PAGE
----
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Trip Report: Eurodam Unscheduled Day at Sea



I could tell by the way the captain was hovering the Eurodam off the coast of the Dominican Republic that the captain was probably going to make a decision that not everyone would necessarily like. The Dominican Republic is a tender port — meaning that the ship has to anchor off shore and use smaller boats to shuttle passengers back and forth. The winds were high and the sea was rough, and that dangerous combination makes the whole tendering process darn near impossible.

Holland America’s Eurodam at sea. 

At right around 9 a.m., the announcement that I had been expecting finally was made. “Ladies and gentleman,” boomed the voice of Captain John Scott over the PA system, “as you can see we are sailing away from Punta Cana. I made the decision to head to St. Thomas, because we couldn’t get sheltered against the wind.” I’m sure there were some passengers who were disappointed by this turn of events, but everyone I encountered during the course of the unexpected sea day seemed to take the news in stride. After all, they were still on vacation… and any day on a ship is better than one at a desk!

Because a ship is often moved from one itinerary to another over the course of their lifetimes, it’s helpful if it is designed in such a way that it can adapt. One great thing about the Eurodam is that there is a retractable roof over the pool that is found mid-ship on the lido deck. That means even in inclement weather, you can still lounge by the pool or go for a swim without worrying about freezing your butt off when you get out of the water. (The aft pool and hot tubs are under the open sky, for those who might be purists… weather be damned.)

The breakfasts served in the main dining room continue to blow me away. This morning I went with salmon and a side of fruit. I passed on the bagel because I suspected that this unplanned sea day might result in a little more eating than I’d originally planned!


I’ll admit that I was a little bummed, as I’d used the Eurodam‘s shore excursion kiosks (great for booking something when the desk is closed for whatever reason) to book a sail-and-snorkel excursion. Everything I read about the excursion — not to mention the incredible pics — left me thinking this was something I’d have really enjoyed. But hey, that’s why there’s always another cruise to be booked.


If not for the unexpected sea day, I probably wouldn’t have had an opportunity on this particular cruise to visit America’s Test Kitchen. For the uninitiated, this is a really cool hybrid of cooking class and presentation developed in conjunction with the folks at PBS. You don’t just learn how to make a dish, you learn a lot of facts about why the dish works. There’s even some unexpected science lessons along the way. Even the audio/visual presentation of the stage is cool, making it feel as if you’ve just stepped inside the television show.

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The next few hours were sort of a blur of day drinking, trivia — and no, we still didn’t win — and reading. With that in mind, I’m going to jump ahead to the real highlight of the day… dinner at the Pinnacle Grill. (If you’ve been following along all week, you know how much I’ve been looking forward to this!)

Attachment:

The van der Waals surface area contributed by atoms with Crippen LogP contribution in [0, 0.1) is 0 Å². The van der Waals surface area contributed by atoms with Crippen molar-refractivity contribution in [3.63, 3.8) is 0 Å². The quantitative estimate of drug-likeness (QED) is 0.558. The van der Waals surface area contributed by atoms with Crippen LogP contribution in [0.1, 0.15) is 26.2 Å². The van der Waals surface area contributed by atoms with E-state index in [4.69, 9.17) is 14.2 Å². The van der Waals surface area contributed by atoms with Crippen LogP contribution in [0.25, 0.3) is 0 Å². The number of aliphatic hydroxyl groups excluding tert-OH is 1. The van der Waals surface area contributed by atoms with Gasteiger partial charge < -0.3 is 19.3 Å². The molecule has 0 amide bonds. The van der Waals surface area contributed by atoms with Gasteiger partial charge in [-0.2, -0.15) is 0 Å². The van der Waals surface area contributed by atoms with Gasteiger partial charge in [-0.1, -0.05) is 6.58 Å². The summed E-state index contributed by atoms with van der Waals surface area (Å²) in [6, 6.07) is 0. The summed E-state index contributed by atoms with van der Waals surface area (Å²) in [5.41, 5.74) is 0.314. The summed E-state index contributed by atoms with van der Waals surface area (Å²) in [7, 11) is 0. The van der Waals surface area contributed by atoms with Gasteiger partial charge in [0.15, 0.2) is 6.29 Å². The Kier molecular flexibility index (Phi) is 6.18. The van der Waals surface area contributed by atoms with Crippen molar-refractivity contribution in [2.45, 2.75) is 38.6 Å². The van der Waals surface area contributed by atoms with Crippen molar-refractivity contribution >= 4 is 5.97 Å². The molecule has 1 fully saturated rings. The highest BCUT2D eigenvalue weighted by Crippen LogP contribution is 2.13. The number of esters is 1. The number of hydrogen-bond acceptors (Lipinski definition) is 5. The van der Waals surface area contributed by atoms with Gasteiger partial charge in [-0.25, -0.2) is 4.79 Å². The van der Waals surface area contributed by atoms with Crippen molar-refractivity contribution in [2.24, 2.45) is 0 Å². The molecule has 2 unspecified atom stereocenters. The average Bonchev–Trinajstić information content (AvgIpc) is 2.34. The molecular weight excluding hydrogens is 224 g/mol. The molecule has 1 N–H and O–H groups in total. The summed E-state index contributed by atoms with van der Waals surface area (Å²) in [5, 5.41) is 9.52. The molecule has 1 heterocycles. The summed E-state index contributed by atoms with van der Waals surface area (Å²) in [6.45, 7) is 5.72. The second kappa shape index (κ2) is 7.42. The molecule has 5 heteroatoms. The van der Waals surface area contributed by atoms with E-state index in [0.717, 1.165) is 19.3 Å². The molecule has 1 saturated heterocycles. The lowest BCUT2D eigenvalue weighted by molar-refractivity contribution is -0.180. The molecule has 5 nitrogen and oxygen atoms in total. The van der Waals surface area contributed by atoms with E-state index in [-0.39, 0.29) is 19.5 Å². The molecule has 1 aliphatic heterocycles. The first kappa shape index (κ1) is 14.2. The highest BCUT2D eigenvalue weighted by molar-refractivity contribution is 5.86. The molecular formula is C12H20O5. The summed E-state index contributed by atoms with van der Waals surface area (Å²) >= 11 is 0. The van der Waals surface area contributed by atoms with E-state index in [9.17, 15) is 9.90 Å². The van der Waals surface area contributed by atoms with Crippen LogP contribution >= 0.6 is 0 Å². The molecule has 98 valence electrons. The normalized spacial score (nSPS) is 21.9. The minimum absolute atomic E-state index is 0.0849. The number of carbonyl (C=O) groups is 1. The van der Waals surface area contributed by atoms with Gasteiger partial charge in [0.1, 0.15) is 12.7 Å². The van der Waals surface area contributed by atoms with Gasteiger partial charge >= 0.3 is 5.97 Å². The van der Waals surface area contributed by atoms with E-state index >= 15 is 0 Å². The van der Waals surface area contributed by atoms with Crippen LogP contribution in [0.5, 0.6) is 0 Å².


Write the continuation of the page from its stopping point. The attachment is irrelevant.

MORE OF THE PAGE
Our reservation was for 6:30 p.m., and we were seated promptly and presented with menus which are broken down into first course, main and dessert. And then there are enough sides that it makes it downright difficult to decide which ones you want! If you’re a wine snob, you might want to skip the next paragraph.

Now I openly and freely admit that I’m not really a wine person. I can tell a red from a white, but that’s about it. Tonight, however, I was going to fake it. In looking at the wine list, I was shocked to see one that goes for $2,300 a bottle. Even more shocking? Finding out that it’s ordered on a pretty regular basis! While it might have been fun to see if I could tell the difference between a $2,300 bottle of vino and one that sells for $59, I’m betting you can guess which one we went with.


If you’re a regular reader of my trip reports, you know that I’ve lost about 60 pounds this year. You’ll also recall that I’ve been developing various techniques to try and keep myself from putting that weight back on while cruising. But tonight… well, the belt was going to be loosened and the diet dealt a severe blow. I wound up ordering the jumbo shrimp cocktail, the 23 ounce porterhouse steak and (for a well-worth-it upcharge of $15) Alaskan king crab legs. I’d like to tell you that I skipped dessert, but I’d be lying, because I went with the Pinnacle Souffle. Hey, every now and then you have to let yourself live a little… even when on a diet.


Tomorrow we arrive in St. Thomas, where I’ll spend the day before flying home. I don’t know what to expect when I get to the island. Yes, they are open to cruise ship guests, but what if they’ve opened prematurely? It’s a tough call, given that the area relies heavily on tourism in general and cruise ship passengers in particular. Without the ships returning to port and pumping money into the local economy, the restoration process will be slowed down. As with Grand Turks before it, I’m nervous and excited about the visit, and looking forward to telling you what I find once we arrive in St. Thomas.

Missed yesterday’s trip report? You can read it here.




Trip Report: Eurodam Returns to St. Thomas